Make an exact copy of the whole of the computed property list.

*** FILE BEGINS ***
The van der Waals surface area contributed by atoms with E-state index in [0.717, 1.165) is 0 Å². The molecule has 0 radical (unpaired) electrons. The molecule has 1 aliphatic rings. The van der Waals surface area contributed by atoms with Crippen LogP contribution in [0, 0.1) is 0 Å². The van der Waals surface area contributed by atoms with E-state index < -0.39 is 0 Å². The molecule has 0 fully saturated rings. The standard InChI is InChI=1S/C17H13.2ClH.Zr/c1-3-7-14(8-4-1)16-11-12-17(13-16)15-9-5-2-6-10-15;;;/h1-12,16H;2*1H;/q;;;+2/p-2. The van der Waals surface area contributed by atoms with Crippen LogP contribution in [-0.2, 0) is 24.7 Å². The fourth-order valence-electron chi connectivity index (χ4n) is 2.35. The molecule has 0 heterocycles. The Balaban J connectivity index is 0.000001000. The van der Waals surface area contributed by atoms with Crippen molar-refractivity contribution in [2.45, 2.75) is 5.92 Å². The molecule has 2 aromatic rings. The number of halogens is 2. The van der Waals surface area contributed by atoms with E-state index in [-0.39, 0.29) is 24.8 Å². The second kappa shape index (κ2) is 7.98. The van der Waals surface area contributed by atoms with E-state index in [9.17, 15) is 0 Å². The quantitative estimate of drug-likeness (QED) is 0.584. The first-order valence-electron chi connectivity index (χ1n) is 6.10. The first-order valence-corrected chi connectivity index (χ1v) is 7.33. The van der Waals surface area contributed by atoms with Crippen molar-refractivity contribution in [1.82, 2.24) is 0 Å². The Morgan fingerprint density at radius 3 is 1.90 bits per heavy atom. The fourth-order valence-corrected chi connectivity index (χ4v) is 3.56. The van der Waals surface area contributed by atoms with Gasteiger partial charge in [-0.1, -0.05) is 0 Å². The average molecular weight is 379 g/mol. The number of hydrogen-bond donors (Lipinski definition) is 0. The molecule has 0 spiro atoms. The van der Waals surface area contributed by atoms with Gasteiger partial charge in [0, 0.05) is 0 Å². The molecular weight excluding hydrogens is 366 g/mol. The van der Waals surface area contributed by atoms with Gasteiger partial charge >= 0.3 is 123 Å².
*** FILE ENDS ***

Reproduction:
The van der Waals surface area contributed by atoms with E-state index in [0.717, 1.165) is 0 Å². The molecule has 0 radical (unpaired) electrons. The molecule has 1 aliphatic rings. The van der Waals surface area contributed by atoms with Crippen LogP contribution in [0, 0.1) is 0 Å². The van der Waals surface area contributed by atoms with E-state index < -0.39 is 0 Å². The molecule has 0 fully saturated rings. The standard InChI is InChI=1S/C17H13.2ClH.Zr/c1-3-7-14(8-4-1)16-11-12-17(13-16)15-9-5-2-6-10-15;;;/h1-12,16H;2*1H;/q;;;+2/p-2. The van der Waals surface area contributed by atoms with Crippen LogP contribution in [-0.2, 0) is 24.7 Å². The fourth-order valence-electron chi connectivity index (χ4n) is 2.35. The molecule has 0 heterocycles. The Balaban J connectivity index is 0.000001000. The van der Waals surface area contributed by atoms with Crippen molar-refractivity contribution in [2.45, 2.75) is 5.92 Å². The molecule has 2 aromatic rings. The number of halogens is 2. The van der Waals surface area contributed by atoms with E-state index in [-0.39, 0.29) is 24.8 Å². The second kappa shape index (κ2) is 7.98. The van der Waals surface area contributed by atoms with E-state index in [9.17, 15) is 0 Å². The quantitative estimate of drug-likeness (QED) is 0.584. The first-order valence-electron chi connectivity index (χ1n) is 6.10. The first-order valence-corrected chi connectivity index (χ1v) is 7.33. The van der Waals surface area contributed by atoms with Crippen molar-refractivity contribution in [1.82, 2.24) is 0 Å². The Morgan fingerprint density at radius 3 is 1.90 bits per heavy atom. The fourth-order valence-corrected chi connectivity index (χ4v) is 3.56. The van der Waals surface area contributed by atoms with Gasteiger partial charge in [-0.1, -0.05) is 0 Å². The average molecular weight is 379 g/mol. The number of hydrogen-bond donors (Lipinski definition) is 0. The molecule has 0 spiro atoms. The van der Waals surface area contributed by atoms with Gasteiger partial charge in [0, 0.05) is 0 Å². The molecular weight excluding hydrogens is 366 g/mol. The van der Waals surface area contributed by atoms with Gasteiger partial charge >= 0.3 is 123 Å².